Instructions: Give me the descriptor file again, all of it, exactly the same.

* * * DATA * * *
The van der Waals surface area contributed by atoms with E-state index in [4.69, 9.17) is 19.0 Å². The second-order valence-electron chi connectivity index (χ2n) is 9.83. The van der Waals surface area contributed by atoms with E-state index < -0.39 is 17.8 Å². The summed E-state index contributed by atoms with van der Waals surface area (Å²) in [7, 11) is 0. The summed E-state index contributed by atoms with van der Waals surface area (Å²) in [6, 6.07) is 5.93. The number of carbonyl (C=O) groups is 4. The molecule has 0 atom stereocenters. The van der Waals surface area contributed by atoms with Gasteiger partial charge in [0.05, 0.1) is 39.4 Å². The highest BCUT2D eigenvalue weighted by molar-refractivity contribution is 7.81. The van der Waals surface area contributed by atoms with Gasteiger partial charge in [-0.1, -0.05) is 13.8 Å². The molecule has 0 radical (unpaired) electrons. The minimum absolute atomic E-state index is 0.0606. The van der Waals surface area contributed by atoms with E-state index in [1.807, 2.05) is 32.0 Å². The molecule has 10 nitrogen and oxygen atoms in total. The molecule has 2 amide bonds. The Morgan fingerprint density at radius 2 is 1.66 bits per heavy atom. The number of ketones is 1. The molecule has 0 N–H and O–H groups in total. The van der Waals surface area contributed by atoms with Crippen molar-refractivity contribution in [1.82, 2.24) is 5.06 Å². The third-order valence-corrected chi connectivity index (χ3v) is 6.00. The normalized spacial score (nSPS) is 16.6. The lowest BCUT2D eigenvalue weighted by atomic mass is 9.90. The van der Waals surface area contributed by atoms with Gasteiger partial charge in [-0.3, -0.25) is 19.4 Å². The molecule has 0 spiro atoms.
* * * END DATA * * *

The van der Waals surface area contributed by atoms with E-state index in [4.69, 9.17) is 19.0 Å². The second-order valence-electron chi connectivity index (χ2n) is 9.83. The van der Waals surface area contributed by atoms with E-state index < -0.39 is 17.8 Å². The summed E-state index contributed by atoms with van der Waals surface area (Å²) in [7, 11) is 0. The summed E-state index contributed by atoms with van der Waals surface area (Å²) in [6, 6.07) is 5.93. The number of carbonyl (C=O) groups is 4. The molecule has 0 atom stereocenters. The van der Waals surface area contributed by atoms with Gasteiger partial charge in [0.05, 0.1) is 39.4 Å². The highest BCUT2D eigenvalue weighted by molar-refractivity contribution is 7.81. The van der Waals surface area contributed by atoms with Gasteiger partial charge in [-0.1, -0.05) is 13.8 Å². The molecule has 0 radical (unpaired) electrons. The minimum absolute atomic E-state index is 0.0606. The van der Waals surface area contributed by atoms with E-state index in [1.807, 2.05) is 32.0 Å². The molecule has 10 nitrogen and oxygen atoms in total. The molecule has 2 amide bonds. The Morgan fingerprint density at radius 2 is 1.66 bits per heavy atom. The number of ketones is 1. The molecule has 0 N–H and O–H groups in total. The van der Waals surface area contributed by atoms with Crippen molar-refractivity contribution in [1.82, 2.24) is 5.06 Å². The third-order valence-corrected chi connectivity index (χ3v) is 6.00. The normalized spacial score (nSPS) is 16.6. The lowest BCUT2D eigenvalue weighted by atomic mass is 9.90. The van der Waals surface area contributed by atoms with Gasteiger partial charge in [-0.3, -0.25) is 19.4 Å². The molecule has 0 spiro atoms.